Guest: Linda Brown (LinkedIn)
Company: Smallstep (Twitter)
Smallstep aims to help developers and operators with zero trust as they work to secure their infrastructure. In this episode of TFiR: T3M, Swapnil Bhartiya sits down with Linda Brown, Director of Risk and Compliance at Smallstep, to dive into this month’s topic, Security and Compliance. They discuss how security is changing to adapt to the cloud-native world and common mistakes companies are making as they embrace cloud. She talks about how Smallstep is trying to tackle these problems with its solutions and shares some advice for how people can get started.
Evolution of security from traditional IT to the cloud-native world
- The concept of security being about perimeter has ended with people realizing nowadays it is not enough to secure organizations.
- Companies that have been resistant to cloud are now moving to it and having to rethink how they do security.
- If your human controls fail, for instance, due to phishing attacks you need to make sure your data is secure, which has pushed everything further down the stack.
- There has been a change to short-lived certificates because of the nature of Kubernetes, but organizations need to consider how they can meet demand with a centralized platform that’s scalable, with auditing and logging capabilities.
Major security concerns if companies do not make it a priority
- There is still a predisposition for people moving to the cloud to approach security by securing the perimeter of all the clouds. A mindshift needs to happen, to an approach where you are protecting all the things in all the places, in the full stack.
- Organizations need to shift culturally too so that everyone has to be aware of security, it is now everybody’s concern. There needs to be a top-down drive to make security a priority to free up budgets to make it happen.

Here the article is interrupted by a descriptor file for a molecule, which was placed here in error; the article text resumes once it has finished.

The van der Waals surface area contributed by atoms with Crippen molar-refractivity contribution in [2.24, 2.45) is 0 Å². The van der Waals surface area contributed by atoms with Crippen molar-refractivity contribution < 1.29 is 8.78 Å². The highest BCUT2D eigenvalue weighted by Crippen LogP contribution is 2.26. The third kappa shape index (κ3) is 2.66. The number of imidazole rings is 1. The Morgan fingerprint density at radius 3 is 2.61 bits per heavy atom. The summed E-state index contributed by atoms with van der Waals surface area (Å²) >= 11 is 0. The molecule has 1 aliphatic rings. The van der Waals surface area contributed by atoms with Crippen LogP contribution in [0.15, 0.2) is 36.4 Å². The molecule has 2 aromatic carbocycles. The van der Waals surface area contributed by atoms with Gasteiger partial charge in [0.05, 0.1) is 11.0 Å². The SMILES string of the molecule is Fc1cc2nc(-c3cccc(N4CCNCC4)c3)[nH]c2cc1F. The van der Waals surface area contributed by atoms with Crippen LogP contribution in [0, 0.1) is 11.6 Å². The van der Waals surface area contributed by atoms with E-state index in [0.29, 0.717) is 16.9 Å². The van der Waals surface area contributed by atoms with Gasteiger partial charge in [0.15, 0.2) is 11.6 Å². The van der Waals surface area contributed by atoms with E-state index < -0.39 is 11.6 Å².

- Smallstep can help people take a single use case, secure it, and build the security from the ground up.
What are the roadblocks for companies adopting some of the best practices?
- We need to have a maturing of products around zero trust. Many businesses are still at the stage of a single zero trust case, or part zero trust, and are moving toward a total change in perspective and methodology.
- Smallstep is also looking at how they provide an umbrella solution to secure all the other pieces of the puzzle, not just people.
- Having centralized reporting is key and that is something that is still developing in the zero-trust market.
How is Smallstep helping companies lower the barrier of entry?
- Smallstep takes its inspiration from its name, helping companies get started taking on one use case, making it practical and approachable. They can also assist with the PKI infrastructure, delivering the certificates reliably with short lifespans and high availability.
Advice for organizations
- Many companies have become good at distributing containerized solutions. Brown suggests taking the things organizations are already good at, which have set processes and procedures, and applying certificates.
- Smallstep’s SSH solution is a foundational level of access, which makes authenticating IDs much easier for DevOps all the way down to users.
This summary was written by Emily Nicholls.